Pelecanos, George. The Night Gardener.

NY: Little, Brown, 2006.

Pelecanos has a huge fan base but I had never read any of his stuff. This one was recommended by a friend and it’s pretty good — but it’s also kind of strange. Gus Ramone is a police sergeant in D.C., where this author seems to set all of his stories. He’s a senior detective in the large homicide unit (400+ murders a year, mostly Black and Hispanic, mostly drug-related), he’s married with two kids, and he sees what he does as a job at which he is very competent, but not as a mission.

He’s been “a police” too long for that. Back in 1985, when he was a young patrolman, there was a string of sex-murders of adolescents that were never solved, and which were investigated by Sgt. T. C. Cook, a cop with a 90% closure rate. Now Ramone is, in certain respects, his generation’s Sgt. Cook. His patrol partner back then was “Doc” Holiday, who didn’t do as well, having been pushed off the force for too close an association with prostitutes — but it’s apparent Holiday’s swaggering personality would soon have led him down the wrong path anyway. Now Doc is operating a two-car limo service and drinking his bitter evenings away. Then there’s a whole other group of characters from the other side of the social spectrum — druggies, pushers, and money-men, some wanting to establish a legendary street reputation, a few of them trying to escape the life, many of them willing to kill without hesitation — though the Good Guys and the Bad Guys all come from mostly the same social and ethnic background. And that commonality is the basic underpinning of the multiple plot-lines, the fact that it’s largely the choices one makes in life that determine one’s future, not which side of the tracks one started on.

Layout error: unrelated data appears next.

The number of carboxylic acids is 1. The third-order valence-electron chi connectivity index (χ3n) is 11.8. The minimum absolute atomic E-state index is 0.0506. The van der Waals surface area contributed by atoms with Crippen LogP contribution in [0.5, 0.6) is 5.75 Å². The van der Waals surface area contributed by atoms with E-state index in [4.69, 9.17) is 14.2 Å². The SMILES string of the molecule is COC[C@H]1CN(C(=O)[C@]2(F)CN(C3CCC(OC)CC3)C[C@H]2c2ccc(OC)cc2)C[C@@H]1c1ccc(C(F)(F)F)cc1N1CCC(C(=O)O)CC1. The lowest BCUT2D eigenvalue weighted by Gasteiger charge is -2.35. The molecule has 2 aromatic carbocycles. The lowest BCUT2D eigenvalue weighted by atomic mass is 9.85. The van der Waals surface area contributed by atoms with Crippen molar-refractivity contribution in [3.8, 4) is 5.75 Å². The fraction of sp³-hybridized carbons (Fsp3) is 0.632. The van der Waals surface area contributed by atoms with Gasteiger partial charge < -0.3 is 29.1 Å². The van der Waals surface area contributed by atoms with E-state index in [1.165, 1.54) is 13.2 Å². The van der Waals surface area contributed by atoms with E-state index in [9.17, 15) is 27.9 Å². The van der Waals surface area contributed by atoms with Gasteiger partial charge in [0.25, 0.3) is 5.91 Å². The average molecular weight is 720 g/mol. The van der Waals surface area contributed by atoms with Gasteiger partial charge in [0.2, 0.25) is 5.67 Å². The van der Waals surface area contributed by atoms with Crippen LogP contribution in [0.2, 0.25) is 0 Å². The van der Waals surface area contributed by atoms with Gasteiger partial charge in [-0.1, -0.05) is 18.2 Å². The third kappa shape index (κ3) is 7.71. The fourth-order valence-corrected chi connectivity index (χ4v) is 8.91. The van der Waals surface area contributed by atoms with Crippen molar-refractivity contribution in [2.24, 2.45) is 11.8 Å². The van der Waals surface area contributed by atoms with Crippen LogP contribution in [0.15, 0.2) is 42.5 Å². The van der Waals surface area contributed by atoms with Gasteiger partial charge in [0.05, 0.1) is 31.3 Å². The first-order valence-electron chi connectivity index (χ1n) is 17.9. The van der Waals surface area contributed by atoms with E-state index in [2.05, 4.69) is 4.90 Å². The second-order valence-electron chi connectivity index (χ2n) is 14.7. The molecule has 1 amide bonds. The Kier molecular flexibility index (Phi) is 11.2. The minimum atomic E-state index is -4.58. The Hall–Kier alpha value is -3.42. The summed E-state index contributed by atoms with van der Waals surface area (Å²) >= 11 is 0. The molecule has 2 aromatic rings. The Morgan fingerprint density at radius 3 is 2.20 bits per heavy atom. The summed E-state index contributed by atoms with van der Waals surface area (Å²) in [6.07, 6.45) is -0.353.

One of those plot-lines involves the discovery of another apparent murder of a teenager that closely resembles those of twenty years ago. Another thread begins with the shooting of a young ex-offender a short distance away a few nights later, and which will have unexpected connections to it. Yet another revolves around Ramone’s home life and especially his relationship with his teenage son, who is beginning to feel all the pressures of living in Southeastern D.C., and about whom Ramone worries constantly. A fourth thread focuses on Holiday’s search for some sort of redemption as he hooks up with the retired and now elderly Sgt. Cook, who has never forgotten those earlier murders. All of these interrelated stories are very well handled and the character portraits are extremely vivid. The resolution of the main story, though — and not everything actually is resolved — depends on a rather unsettling coincidence. But coincidences do happen in real life, and Pelecanos seems to make it work. (However, I think I would have omitted the very last brief flashback chapter. It’s okay, sometimes, to leave the reader wondering.)

Published in: on 31 July 2012 at 1:50 pm  Leave a Comment  
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